Actor Philip Seymour Hoffman was found dead today in his Manhattan apartment. The cause of death was an apparent heroin overdose. He was 46.
I hate writing that. Every obituary requires a sentence or two stating the person, cause of death, and the age. It is always painful to write, partly because of how objective it is, and partly because it now means that I will have to refer to the person in the past tense from then on out.
This time, I find it especially hard to write it without emotion. Philip Seymour Hoffman really was one of the absolute best. That is something that people usually say after someone has passed. However, I use no exaggeration when I say that Hoffman really was one of the best there ever was.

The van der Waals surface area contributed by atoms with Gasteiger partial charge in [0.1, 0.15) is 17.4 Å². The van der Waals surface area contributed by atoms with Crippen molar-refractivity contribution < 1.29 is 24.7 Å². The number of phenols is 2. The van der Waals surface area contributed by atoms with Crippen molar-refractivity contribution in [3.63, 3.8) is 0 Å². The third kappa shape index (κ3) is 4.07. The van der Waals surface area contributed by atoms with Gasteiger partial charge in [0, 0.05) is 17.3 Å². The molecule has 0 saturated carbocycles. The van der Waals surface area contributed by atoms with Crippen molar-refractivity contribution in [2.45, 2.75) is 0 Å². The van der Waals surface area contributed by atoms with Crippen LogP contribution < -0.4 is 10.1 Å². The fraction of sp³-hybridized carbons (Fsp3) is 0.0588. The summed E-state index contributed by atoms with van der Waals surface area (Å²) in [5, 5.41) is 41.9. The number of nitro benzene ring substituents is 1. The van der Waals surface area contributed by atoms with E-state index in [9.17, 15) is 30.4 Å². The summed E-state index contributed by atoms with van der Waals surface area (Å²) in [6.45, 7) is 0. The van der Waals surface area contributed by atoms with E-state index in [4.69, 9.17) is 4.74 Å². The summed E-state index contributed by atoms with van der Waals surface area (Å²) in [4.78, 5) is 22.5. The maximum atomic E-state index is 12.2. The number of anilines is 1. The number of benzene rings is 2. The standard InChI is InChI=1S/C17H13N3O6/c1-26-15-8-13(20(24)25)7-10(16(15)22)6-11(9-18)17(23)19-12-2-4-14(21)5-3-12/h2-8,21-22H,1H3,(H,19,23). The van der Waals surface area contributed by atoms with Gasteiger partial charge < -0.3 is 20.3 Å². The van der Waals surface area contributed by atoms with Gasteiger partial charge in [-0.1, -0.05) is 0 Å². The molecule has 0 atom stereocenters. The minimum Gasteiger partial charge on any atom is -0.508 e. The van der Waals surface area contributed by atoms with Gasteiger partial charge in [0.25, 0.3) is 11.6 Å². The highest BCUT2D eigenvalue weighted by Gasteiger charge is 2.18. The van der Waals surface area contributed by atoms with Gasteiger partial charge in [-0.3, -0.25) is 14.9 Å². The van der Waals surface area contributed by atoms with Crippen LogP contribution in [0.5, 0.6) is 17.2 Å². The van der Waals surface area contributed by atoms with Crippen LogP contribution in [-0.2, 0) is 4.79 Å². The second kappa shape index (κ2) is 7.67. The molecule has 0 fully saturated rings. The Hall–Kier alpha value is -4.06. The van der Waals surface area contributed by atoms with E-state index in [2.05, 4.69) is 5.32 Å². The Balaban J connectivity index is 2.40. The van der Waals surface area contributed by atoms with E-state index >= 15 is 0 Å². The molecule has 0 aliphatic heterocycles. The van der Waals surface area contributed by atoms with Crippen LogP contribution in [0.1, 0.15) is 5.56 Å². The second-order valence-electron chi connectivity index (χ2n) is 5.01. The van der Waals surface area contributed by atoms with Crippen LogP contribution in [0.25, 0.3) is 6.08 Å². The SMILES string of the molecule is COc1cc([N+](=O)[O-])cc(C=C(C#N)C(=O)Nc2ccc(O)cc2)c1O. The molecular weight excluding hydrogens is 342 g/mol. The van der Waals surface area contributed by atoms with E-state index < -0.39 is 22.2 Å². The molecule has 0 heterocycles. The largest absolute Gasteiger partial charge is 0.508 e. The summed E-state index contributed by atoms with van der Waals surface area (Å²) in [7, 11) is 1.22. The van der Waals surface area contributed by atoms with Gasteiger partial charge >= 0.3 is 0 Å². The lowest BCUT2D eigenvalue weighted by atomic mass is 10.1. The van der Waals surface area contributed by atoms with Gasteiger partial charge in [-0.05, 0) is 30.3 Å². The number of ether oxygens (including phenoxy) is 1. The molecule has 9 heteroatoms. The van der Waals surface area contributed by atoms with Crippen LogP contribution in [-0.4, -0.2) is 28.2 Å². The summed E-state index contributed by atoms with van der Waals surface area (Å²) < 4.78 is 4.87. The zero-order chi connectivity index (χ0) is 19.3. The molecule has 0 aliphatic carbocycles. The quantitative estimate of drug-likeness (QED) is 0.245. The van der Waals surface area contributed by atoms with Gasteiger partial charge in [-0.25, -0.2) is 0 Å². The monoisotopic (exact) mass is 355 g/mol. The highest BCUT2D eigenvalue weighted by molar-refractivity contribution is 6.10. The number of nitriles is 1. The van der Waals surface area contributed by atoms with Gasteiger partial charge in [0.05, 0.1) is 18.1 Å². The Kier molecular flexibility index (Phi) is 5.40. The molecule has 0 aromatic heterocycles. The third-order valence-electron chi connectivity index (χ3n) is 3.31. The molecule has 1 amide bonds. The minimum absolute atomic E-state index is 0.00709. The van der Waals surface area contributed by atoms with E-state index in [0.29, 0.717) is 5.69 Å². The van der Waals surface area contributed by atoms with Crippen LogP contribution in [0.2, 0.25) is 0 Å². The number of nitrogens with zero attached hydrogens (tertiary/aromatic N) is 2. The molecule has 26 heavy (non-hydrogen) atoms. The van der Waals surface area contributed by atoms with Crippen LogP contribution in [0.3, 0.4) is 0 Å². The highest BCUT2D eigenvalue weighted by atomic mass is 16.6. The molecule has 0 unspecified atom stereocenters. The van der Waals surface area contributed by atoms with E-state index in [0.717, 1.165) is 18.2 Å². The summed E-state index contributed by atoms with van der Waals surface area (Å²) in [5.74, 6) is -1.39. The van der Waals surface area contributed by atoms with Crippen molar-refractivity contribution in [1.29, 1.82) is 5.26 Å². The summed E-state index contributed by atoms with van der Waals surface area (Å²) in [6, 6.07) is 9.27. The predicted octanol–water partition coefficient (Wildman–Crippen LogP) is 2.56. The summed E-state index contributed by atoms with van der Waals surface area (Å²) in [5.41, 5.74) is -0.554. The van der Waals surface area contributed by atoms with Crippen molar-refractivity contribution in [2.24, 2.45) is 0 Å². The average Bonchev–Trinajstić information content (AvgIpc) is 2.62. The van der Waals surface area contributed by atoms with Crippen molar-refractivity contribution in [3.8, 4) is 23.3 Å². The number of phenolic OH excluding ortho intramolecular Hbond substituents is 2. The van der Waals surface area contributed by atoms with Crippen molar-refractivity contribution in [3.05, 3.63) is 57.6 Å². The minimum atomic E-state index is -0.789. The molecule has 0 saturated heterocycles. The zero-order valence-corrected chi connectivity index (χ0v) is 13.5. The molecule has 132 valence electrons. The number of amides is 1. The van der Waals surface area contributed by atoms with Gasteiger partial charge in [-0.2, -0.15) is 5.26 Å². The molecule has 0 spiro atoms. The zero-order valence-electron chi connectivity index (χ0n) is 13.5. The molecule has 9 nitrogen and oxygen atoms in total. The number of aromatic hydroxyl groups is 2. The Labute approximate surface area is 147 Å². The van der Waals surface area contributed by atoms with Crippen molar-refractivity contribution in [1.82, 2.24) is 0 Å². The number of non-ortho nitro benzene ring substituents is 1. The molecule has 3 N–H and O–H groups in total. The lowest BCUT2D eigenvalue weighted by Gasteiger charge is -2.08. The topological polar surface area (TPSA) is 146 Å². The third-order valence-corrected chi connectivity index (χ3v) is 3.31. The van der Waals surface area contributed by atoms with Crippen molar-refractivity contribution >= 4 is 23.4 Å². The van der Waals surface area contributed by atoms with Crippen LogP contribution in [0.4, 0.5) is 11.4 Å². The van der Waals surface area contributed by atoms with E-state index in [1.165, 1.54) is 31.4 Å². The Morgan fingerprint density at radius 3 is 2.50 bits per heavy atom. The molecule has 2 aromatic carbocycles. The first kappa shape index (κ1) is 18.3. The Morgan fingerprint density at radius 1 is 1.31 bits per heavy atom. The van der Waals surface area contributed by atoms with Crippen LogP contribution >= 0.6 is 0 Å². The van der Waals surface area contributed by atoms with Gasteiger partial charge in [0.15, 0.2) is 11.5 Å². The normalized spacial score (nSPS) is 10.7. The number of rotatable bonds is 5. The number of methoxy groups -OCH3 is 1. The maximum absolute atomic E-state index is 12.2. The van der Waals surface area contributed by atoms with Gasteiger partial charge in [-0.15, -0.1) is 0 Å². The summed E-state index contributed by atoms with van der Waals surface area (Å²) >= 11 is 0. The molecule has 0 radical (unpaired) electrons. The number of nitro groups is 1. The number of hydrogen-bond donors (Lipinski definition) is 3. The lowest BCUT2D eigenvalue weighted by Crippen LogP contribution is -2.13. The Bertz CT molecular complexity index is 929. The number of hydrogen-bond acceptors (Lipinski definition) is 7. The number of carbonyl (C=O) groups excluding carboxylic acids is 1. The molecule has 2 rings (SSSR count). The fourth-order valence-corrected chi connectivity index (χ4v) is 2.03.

Hoffman was great not just because of the quality of his acting, but because he almost always seemed to pick the right role. Not only that, but he could also play just about any role. He could do funny and awkward in the likes of “Boogie Nights,” “The Big Lebowski,” and “Happiness” (okay, he was really good at that). He could also pull off unbelievable coolness, such as his performance as Lester Bangs in “Almost Famous.”
The greatest thing about Hoffman’s acting was how understated he could be. Watch his performances in “Capote” and “The Master” again. He has leading roles in both, yet there is something very quiet and understated about each of those roles. Unlike some other great actor’s of Hoffman’s calibers, his films were not one man shows; he allowed every ensemble that he worked with to shine as well. He could pull off lead character and supporting performance all in one role. This is exactly what made him our generation’s Brando.
Philip Seymour Hoffman made good movies better, and great movies even greater. He made acting look so easy, even though it is far from that.
Here are a few of my favorite Hoffman clips:
Note: This clip from “Happiness” contains EXTREMELY graphic language.